Much of my not-much French has been built up thanks to Tintin and Asterix. The learning process all happened ‘some time ago’, but recently I’ve been reminded of how much I enjoyed assimilating the language thanks to Tintin because he popped up to brighten a grey, raining day as I was walking down the Rue de l’etuve in Brussels the other day. I remembered him with such affection that a few months later I went to the Tintin exhibition at Somerset House in London. Next stop on a return trip to Belgium will be the Musée Hergé.
In fact, my affection is not so much for Tintin – a sober and sensible character – as for his irascible sidekick, Captain Haddock. Like his pal, Haddock has a heart of gold and is always willing to help but he’s also prone to sudden fits of temper peppered with creative, politically-correct expletives… ‘Tonnerre de Brest!’ he cries at any unexpected reverse, adding, equally articulately, ‘Moules à gaufres!’…or, when speaking English, ’billions of blue blistering barnacles’ or ‘ten thousand thundering typhoons’. Haddock’s translator and I both share an unreined delight in alliteration.
In any case, Captain Haddock is a delicious mix of roughness and tenderness and I think he deserves a recipe in his honour.
So here we go. The dish must contain haddock of course. Then for roughness – some panko breadcrumbs… maybe even some chopped nuts. For tenderness… some soft, comfortable mash.
Haddock’s fishcakes make a fulsome lunch or light supper dish served with a green salad or a rough guacamole. They also make a good starter – but in that case make them half the size.
You can make these ahead to the pre-frying stage, refrigerate and cook just before serving.
Recipe for Captain Haddock’s rough and tender fishcakes
- 260g/9 oz skinless, boneless haddock fillets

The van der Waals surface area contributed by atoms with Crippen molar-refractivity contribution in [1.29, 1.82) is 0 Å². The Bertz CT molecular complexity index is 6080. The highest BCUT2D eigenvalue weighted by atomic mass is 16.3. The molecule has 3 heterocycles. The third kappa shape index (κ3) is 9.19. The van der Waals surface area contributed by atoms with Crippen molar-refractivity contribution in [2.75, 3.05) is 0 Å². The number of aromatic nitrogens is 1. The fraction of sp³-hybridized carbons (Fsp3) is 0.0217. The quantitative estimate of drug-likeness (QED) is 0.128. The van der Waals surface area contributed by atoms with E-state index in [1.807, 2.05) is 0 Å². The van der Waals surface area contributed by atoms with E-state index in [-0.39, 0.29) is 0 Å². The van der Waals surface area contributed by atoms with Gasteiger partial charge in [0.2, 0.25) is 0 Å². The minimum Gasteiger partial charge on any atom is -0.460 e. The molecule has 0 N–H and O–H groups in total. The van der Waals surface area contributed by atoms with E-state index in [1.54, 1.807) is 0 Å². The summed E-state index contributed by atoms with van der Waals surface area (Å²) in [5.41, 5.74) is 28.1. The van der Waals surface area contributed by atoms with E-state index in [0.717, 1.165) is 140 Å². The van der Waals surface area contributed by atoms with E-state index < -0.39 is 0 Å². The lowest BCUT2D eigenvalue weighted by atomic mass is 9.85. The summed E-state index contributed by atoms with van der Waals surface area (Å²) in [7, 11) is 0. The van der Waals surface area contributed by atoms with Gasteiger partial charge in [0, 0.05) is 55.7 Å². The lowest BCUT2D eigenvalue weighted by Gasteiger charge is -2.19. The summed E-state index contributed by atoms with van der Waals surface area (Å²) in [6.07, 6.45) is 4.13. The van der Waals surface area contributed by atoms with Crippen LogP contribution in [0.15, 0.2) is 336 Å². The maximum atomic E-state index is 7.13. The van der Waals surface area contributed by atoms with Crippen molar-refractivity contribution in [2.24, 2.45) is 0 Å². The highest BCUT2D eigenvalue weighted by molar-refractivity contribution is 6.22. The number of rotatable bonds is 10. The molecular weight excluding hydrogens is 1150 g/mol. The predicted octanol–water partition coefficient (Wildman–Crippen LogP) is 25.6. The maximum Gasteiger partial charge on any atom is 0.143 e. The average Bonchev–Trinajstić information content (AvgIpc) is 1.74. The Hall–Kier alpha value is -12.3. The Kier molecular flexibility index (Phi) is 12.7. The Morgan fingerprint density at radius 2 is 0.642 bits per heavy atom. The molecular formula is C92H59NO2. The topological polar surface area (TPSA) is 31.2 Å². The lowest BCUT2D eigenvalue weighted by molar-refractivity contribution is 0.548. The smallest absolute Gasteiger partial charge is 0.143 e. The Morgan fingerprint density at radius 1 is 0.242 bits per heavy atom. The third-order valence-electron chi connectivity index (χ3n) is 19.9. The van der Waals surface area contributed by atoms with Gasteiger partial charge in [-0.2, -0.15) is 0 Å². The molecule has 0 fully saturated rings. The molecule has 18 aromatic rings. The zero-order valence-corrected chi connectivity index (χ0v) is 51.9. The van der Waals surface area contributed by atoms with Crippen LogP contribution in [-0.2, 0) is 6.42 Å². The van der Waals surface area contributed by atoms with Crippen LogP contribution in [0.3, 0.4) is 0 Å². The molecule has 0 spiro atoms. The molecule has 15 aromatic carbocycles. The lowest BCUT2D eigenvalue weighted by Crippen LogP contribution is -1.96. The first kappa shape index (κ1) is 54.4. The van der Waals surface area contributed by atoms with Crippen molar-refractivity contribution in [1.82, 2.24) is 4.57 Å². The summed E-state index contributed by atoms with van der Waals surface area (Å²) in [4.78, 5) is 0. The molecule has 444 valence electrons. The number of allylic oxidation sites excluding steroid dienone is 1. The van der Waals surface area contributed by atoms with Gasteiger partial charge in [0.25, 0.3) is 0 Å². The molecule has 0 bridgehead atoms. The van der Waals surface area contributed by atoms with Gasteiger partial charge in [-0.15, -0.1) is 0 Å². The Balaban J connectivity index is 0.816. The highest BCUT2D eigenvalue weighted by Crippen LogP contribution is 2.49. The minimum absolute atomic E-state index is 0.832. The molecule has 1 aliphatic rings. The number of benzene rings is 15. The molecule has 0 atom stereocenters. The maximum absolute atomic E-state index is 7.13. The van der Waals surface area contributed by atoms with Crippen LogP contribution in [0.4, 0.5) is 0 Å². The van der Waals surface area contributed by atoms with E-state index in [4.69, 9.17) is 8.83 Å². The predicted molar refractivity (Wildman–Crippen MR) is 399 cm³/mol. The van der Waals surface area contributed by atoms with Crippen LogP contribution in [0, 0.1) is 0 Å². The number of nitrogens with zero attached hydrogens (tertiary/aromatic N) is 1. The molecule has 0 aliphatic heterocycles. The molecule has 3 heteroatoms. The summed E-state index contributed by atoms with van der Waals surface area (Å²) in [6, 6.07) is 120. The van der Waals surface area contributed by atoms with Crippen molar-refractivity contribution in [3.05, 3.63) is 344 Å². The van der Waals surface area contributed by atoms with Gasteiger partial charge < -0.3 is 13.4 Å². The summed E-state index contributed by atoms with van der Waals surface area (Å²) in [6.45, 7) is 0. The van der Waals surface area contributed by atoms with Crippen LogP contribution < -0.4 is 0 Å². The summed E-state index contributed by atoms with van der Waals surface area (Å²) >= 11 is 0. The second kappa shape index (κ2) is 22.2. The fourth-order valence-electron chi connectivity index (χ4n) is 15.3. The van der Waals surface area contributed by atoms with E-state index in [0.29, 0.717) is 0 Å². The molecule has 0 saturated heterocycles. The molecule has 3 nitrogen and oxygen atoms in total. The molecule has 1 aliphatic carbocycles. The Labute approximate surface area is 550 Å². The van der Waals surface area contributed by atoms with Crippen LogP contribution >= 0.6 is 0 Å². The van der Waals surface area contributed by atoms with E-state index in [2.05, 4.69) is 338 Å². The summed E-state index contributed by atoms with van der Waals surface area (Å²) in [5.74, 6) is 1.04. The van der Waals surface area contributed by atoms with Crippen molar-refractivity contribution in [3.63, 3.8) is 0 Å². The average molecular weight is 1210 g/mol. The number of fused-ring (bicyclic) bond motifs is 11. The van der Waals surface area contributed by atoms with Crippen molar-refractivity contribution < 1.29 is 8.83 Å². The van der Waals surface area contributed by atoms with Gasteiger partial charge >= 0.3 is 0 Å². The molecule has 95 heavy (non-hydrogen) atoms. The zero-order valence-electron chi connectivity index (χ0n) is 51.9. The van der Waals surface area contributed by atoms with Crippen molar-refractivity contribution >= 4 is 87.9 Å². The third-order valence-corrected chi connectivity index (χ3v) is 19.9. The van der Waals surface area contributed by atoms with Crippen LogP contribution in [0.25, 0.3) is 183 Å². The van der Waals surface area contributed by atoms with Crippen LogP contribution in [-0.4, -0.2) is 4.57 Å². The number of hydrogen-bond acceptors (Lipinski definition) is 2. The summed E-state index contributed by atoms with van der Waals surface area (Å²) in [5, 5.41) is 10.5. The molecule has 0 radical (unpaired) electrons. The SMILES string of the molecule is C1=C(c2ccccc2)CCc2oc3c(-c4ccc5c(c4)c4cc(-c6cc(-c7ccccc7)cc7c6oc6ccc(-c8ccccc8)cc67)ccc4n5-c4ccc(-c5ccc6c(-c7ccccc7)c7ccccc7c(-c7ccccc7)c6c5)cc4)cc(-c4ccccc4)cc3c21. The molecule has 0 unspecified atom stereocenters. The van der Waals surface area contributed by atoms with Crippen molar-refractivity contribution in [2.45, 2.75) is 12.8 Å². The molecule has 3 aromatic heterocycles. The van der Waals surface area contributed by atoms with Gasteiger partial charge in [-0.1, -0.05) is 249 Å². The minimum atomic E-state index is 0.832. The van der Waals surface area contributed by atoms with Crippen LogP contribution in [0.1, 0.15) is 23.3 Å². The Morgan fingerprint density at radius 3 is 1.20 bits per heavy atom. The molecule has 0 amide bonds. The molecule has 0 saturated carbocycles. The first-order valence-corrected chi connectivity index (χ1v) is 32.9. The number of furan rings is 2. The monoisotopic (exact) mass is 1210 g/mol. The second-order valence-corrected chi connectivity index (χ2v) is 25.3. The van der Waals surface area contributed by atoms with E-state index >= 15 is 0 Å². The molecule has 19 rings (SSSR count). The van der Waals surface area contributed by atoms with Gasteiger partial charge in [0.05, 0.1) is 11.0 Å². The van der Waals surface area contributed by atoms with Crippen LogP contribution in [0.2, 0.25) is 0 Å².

- 330g/11 oz mashed potato (by far the easiest method is to make How to make your instant mash a state secret – use half the quantity and save the rest to fry for lunch with a fried egg or two) You can make the mashed potato while the fish is roasting to save time if you like. You’ll need instant mashed potato, a stock cube, lots of milk and butter and some garlic.
- 4 tbsp/60g/¼ cup ricotta or thick yoghurt if you have it
- 1 tbsp finely chopped nuts – optional
- 25g/1 oz chives
- 2 eggs, beaten in a wide bowl
- 20g/½ cup panko breadcrumbs
- 1 tbsp capers – the type preserved in salt (not brine) and thoroughly rinsed
- 6 tbsp plain flour (about 45g) – seasoned
- Smoked salt if you haven’t already added to the mash
- Indonesian long pepper
- Butter and rapeseed oil mix for frying
- 1 lemon or lime
- Garlicky, lemony mayonnaise – lots
- Preheat the oven to 210°C
- Wrap the fish fillets loosely in oiled foil, close up and roast for just over a quarter of an hour – until the fish is no longer translucent. Make the mashed potato
- Stir the ricotta (or yoghurt) and the capers into the mashed potato.
- Snip over the chives, season and stir
- When the fish is done, take it out of the oven, open the foil packet, leave to cool a little and then flake.
- Stir the fish in to the mashed potato and then a little of the beaten egg – just enough to get the whole thing to bind together.
- Form the mixture into potato cakes and make yourself a production line of cakes, plate of seasoned flour, wide bowl of beaten egg, plate of Panko breadcrumbs and chopped nuts if you are using.
- Coat the first cake in the flour, then egg, then breadcrumbs – repeat for the others. At this stage you can put in the fridge for a day or so until you want to eat them.
- Get a mix of butter and rapeseed oil hot in a big frying pan, fry the cakes on both sides until golden
- Serve with lemon or lime wedges and the mayonnaise